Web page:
To recap, the sacrament of the Lord’s supper is not to be taken without self- judgment, followed by confession of what we have found amiss in our lives as per the commandments and ordinances for holy living as set forth within the pages of Scripture. Then and only then can we truly partake of the communion elements in a manner acceptable to God.  And after we have received the elements, we are to praise and thank our Lord for his sacrificial act on our behalf. Only then are we ready to receive God’s peace and blessing which every born-again believer needs in his or her daily life. God’s peace and blessing will come if we believe on Jesus Christ as the only begotten Son of God, and if as part of our belief, we are obedient to his word written. Therefore, come forth and receive the elements of the Supper of the Lord, but remember to give God due consideration in this very sacred time and avoid the satanic insincerity of mind and heart that might make any partaking of this sacrament a detriment to you.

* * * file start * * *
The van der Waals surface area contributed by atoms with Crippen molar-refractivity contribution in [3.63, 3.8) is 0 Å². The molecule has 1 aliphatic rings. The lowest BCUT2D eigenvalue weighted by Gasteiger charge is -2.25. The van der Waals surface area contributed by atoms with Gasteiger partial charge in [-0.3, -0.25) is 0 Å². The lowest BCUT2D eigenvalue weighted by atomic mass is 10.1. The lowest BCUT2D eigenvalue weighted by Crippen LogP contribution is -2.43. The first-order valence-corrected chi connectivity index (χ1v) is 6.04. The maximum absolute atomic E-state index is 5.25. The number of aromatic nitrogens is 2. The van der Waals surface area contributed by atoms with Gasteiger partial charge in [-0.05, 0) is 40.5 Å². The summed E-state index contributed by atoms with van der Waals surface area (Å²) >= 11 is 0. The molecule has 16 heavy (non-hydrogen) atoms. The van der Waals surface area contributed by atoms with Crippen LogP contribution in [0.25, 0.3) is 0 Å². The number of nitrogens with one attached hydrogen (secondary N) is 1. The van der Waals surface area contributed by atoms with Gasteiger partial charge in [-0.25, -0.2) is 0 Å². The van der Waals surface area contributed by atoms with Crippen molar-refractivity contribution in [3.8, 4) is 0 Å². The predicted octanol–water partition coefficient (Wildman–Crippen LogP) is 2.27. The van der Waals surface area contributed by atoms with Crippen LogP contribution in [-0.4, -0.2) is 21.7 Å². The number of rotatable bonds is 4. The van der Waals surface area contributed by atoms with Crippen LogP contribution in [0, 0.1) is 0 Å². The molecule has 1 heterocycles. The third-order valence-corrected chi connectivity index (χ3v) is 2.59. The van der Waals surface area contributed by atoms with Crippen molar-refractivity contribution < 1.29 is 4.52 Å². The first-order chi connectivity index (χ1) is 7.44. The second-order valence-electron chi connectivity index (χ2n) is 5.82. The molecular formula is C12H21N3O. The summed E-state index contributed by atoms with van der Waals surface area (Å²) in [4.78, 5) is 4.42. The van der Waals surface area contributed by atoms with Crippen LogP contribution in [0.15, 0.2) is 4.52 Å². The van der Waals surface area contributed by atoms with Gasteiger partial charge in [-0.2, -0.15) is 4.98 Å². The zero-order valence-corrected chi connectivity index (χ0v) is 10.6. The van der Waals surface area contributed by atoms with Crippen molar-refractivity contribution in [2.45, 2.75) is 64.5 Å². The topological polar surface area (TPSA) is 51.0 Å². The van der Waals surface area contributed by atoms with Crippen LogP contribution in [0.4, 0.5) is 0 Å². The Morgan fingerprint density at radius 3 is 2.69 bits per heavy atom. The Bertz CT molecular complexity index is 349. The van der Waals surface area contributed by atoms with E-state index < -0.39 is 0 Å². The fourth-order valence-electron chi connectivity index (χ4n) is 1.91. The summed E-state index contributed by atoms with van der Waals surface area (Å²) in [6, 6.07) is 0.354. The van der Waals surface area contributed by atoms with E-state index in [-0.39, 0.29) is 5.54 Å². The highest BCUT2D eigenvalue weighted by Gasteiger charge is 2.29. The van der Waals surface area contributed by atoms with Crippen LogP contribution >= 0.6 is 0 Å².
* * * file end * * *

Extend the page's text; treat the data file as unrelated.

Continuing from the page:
Let us pray,

ather, we come before thy throne beseeching thee to grant us true repentance and amendment of life so that we might do all such things as thou has purposed for us to do in thy service; for this we ask in the name of him who was, and is, and ever shall be our Lord and Saviour, even Jesus Christ. Amen.

Have a blessed week, Bryan+

Notes from the Mother Country
Bishop Jerry is on travel to England to visit AOC people there and to participate in the consecration of a new Bishop with the Church of England (Continuing), Bishop Malcom.

I had the pleasure of attending Morning Prayer at Saint Mary's this morning - a member church of the Church of England (Continuing). The Church is a beautiful and well-furnished structure built in 1798. Charles Simeon was a close friend of the church and hails from Reading as well.

The people were so very kind and attentive to newcomers.

I must say that I heard one of the most meaningful and well-delivered sermons from Bishop Malcolm that I have ever had opportunity to hear. His sermon text came from the lectionary text for the day: "In the morning sow thy seed, and in the evening withhold not thine hand: for thou knowest not whether shall prosper, either this or that, or whether they both shall be alike good. " (Eccl 11:6) It was a sermon for our time, and delivered with articulate conviction. Bishop Malcolm did not make any noticeable reference to notes, which indicates a total familiarity with his sermon material. I was much moved and convinced by the sermon, which obviously was not manmade, but given to the bishop through inspiration of God.